Three very well attended suckler beef farm walks hosting a total of 310 farmers on the use of synchronisation and AI were held at the end of March in Northern Ireland. The first meeting was held in County Fermanagh at Stephen Maguire’s farm.
Stephen has a herd of approximately 60 cows, all spring calving, with some bull calves sold as weanlings in the autumn and the rest sold as stores in the spring. He is part of the Northern Ireland Suckler Beef Program and has a keen focus on utilising the grass source available to maximise output per hectare.
In 2015 Stephen synchronised a batch of cows and heifers as part of an AFBI research project jointly funded by the DARD Research Challenge Fund and AgriSearch with in-kind contributions from Zoetis, Genus ABS and AI services. Stephen synchronised 5 heifers and 28 cows with protocols using CIDR® , Acegon®, and Prellim® with the view to maximise growth rates and have heavier cattle at the point of sale through the use of high genetic merit bulls with known EBV’s. Excluding problem cows the conception rates to first service were 60% for the heifers and 61% for the cows and average calving interval is running at 363 days.
Stephen’s comments on synchronisation protocols were positive, "synchronisation has worked well for me so far as I think it is very compatible with my farm system and layout. I definitely see it as the way forward for me in the future.” The number of bulls on farm has reduced from two or three to one bull for sweeping up. Stephen quantifies the cost of keeping a bull at about £50 per calf on the ground. This year Stephen has synchronised a batch of 15 heifers averaging 375 kg and has served them using female sexed semen. The heifers were born in January and February last year and weaned at the start of August averaging 256 kg. Cows will be synchronised in April and May.
Stephen recognises the importance of lactation anoestrus in beef cows and is running an interesting system. Calves are separated from the cows and graze outside in a small paddock whilst the cows are kept inside. Calves are let in and out to their mothers twice daily. Keeping calves outside of the dam’s sight reduces the length of time cows are in lactation anoestrus and helps them to start cycling earlier.
Throughout the presentations it was emphasised that in order to be successful with synchronised AI in beef suckler cows and heifers farmers should manage body condition scores and put in place health plans to control infectious disease such as BVDv, leptospirosis and IBR.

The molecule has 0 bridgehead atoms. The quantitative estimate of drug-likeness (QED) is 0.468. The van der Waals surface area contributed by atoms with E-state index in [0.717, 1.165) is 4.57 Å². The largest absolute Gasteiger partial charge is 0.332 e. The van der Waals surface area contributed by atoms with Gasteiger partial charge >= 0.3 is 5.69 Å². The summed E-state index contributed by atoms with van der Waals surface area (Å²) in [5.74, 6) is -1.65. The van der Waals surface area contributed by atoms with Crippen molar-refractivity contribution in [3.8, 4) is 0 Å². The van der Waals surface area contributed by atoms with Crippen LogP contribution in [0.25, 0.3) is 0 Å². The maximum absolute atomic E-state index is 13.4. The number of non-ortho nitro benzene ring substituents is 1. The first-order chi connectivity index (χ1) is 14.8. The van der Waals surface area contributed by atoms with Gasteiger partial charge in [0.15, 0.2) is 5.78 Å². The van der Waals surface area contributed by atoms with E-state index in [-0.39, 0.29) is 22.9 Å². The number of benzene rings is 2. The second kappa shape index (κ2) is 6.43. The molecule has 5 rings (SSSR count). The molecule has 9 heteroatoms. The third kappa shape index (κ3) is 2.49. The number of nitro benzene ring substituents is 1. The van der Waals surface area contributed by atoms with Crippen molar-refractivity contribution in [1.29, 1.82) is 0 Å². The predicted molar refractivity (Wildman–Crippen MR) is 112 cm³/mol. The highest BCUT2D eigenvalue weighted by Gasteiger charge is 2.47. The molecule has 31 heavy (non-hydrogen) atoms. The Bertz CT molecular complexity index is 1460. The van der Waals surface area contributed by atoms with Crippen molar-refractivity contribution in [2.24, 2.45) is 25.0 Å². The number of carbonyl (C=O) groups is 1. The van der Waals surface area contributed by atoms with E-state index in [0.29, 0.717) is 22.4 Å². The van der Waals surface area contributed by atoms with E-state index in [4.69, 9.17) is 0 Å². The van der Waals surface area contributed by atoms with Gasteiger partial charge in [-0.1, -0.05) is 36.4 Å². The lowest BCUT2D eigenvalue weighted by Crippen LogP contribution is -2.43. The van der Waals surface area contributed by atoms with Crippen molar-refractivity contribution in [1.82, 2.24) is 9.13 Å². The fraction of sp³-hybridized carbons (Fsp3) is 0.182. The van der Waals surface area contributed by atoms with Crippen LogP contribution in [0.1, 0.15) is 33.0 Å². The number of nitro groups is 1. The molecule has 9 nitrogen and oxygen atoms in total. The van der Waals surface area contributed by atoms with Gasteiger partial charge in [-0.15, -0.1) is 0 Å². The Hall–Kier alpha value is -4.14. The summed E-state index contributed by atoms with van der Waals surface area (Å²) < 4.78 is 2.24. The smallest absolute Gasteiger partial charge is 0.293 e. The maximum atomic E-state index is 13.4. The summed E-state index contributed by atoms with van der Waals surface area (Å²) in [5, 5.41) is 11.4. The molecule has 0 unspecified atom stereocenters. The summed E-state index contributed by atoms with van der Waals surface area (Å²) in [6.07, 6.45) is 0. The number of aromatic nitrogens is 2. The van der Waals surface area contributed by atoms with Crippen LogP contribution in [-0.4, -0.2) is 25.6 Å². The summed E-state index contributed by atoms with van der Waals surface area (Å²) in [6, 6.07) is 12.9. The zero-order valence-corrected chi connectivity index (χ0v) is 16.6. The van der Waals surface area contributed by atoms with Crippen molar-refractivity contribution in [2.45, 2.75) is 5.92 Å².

With margins from benchmarking results showing differences of £450 per cow in between top and bottom performers the key to profitability comes from a combination of many factors.
ACEGON contains 50 μ/ml gonadorelin (as gonadorelin acetate): POM-V. CIDR contains 1.38 g progesterone:POM-V. PRELLIM contains 0.075mg/ml d-cloprostenol (as d-cloprostenol sodium): POM-V. For further information please see the product SPC, or contact your veterinary surgeon, SQP or Zoetis UK Ltd, Walton Oaks, Dorking Road, Walton on the Hill, Tadworth, Surrey, KT20 7NS. Customer Support 0845 3008034. http://www.zoetis.co.uk/. Always seek the advice of your medicines provider. Use medicines responsibly (http://www.noah.co.uk/responsible). AH192/16
Judith is an RCVS advanced practitioner is Cattle Health and Production. She qualified from the Royal (Dick) Veterinary College in 2003, working in predominantly large animal practice for almost 10 years until joining Zoetis (previously known as Pfizer Animal Health) in 2012 as the National Veterinary Manager responsible for the dairy cow portfolio of products.
Jude’s areas of interest are the health and production of cattle, mastitis and udder health and cattle fertility. She has contributed to research on mastitis, lameness and cattle surgery. Jude has just finished her 3 year term on the British Cattle Veterinary Association Board of Directors but continues to be actively involved in many industry bodies and committees as well as doing consultancy work for some practices.
Jude comes from a small farming village in Lancashire and in her spare time is often found walking her dogs on the side of a hill somewhere “up north”.